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The Journal Gazette

  • Photos by Mike Moore | The Journal Gazette Tibetan Buddhist monks perform a traditional welcome dance at Ivy Tech Community College on Thursday. The visit was part of a nine-month U.S. tour, the fourth such tour for the group.

  • Yeshi Rabgyal answers students’ questions during Thursday’s program. At left is Ivy Tech philosophy instructor Jacob Witucki.

Friday, October 05, 2018 1:00 am

Tibetan monks visit Ivy Tech

Teaching, dance part of US tour sharing culture

ASHLEY SLOBODA | The Journal Gazette

Drumbeats sounded at Ivy Tech Community College on Thursday as philosophy instructor Jacob Witucki stepped aside from teaching so his students and others could learn from Tibetan monks.

They are touring the United States to educate the public about the culture and religion of Tibet, and raise money for their monastery, Labrang Tashi Kyil Monastery in Dehra Dun, India.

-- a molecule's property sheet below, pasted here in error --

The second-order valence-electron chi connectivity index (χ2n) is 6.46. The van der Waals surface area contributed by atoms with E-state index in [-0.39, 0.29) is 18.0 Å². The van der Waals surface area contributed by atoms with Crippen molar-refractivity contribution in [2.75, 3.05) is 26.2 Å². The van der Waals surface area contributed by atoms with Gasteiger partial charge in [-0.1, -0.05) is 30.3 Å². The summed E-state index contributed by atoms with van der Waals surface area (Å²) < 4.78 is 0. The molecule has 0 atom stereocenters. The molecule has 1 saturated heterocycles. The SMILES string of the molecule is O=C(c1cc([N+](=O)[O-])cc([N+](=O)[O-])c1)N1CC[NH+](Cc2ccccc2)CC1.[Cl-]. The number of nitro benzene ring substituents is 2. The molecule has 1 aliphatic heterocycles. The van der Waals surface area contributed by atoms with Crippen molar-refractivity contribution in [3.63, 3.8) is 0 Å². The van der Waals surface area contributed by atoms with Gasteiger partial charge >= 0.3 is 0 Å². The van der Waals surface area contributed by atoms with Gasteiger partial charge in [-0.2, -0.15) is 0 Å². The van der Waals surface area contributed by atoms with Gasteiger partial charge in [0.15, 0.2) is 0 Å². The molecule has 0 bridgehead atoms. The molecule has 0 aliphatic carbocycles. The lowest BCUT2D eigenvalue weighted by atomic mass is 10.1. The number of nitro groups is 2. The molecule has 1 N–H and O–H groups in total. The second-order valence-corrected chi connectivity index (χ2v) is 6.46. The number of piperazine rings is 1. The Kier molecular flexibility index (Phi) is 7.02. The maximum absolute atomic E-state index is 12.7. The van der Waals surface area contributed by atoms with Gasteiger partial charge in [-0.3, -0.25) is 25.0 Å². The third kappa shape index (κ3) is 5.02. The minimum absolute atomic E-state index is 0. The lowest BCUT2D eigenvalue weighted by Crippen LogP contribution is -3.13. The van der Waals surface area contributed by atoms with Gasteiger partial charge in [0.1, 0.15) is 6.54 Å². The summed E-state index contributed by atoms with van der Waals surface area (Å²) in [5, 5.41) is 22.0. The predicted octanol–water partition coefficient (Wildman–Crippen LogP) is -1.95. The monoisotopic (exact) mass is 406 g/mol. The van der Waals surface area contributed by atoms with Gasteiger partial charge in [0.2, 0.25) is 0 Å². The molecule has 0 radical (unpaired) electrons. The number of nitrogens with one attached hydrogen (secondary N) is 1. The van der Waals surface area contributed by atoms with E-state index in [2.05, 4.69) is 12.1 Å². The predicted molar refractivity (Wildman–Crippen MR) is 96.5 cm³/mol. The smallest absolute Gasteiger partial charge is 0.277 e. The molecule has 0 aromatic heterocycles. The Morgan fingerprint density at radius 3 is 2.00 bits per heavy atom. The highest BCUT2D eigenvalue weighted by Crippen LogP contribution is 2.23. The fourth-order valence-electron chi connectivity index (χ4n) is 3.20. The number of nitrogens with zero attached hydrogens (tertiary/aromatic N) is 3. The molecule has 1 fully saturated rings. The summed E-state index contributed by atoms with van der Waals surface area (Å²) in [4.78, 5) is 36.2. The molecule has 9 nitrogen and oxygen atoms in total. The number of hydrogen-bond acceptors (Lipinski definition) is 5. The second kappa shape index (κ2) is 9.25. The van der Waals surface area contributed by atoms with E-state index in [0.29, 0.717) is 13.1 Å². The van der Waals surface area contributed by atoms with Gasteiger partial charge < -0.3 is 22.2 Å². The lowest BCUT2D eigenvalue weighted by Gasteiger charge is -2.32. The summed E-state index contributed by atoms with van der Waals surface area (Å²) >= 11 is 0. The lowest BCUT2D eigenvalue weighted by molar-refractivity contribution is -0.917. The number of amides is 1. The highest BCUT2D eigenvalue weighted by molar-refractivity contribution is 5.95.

The tour – the monastery's fourth to America – is in partnership with the Tibetan Mongolian Buddhist Cultural Center and its Kumbum Chamtse Ling Monastery in Bloomington. It started in August and ends in April – a schedule Witucki considered grueling.

“They're going everywhere,” he said.

A former colleague alerted Witucki about the possibility of a visit, the instructor said. The monks' stop in Fort Wayne fell between a multiday visit at the Indiana Buddhist Temple in Hoagland and a week in Cincinnati, according to their itinerary.

Seating at Ivy Tech became scarce as the four-hour program got underway in a room with seating for several dozen. The event was free and open to the public, although donations were encouraged.

The monks – about half a dozen – arrived in robes, but four quickly changed into traditional clothing to perform the Tashi Sholpa, a Tibetan village dance. Along with dancers' singing, the spectacle included accompaniment by cymbals and a drum.

A guided meditation session, a debate demonstration, a Tibetan script workshop, and a course on happiness and the nature of Buddhism would follow. The latter especially interested Witucki.

“That key word, happiness,” he said.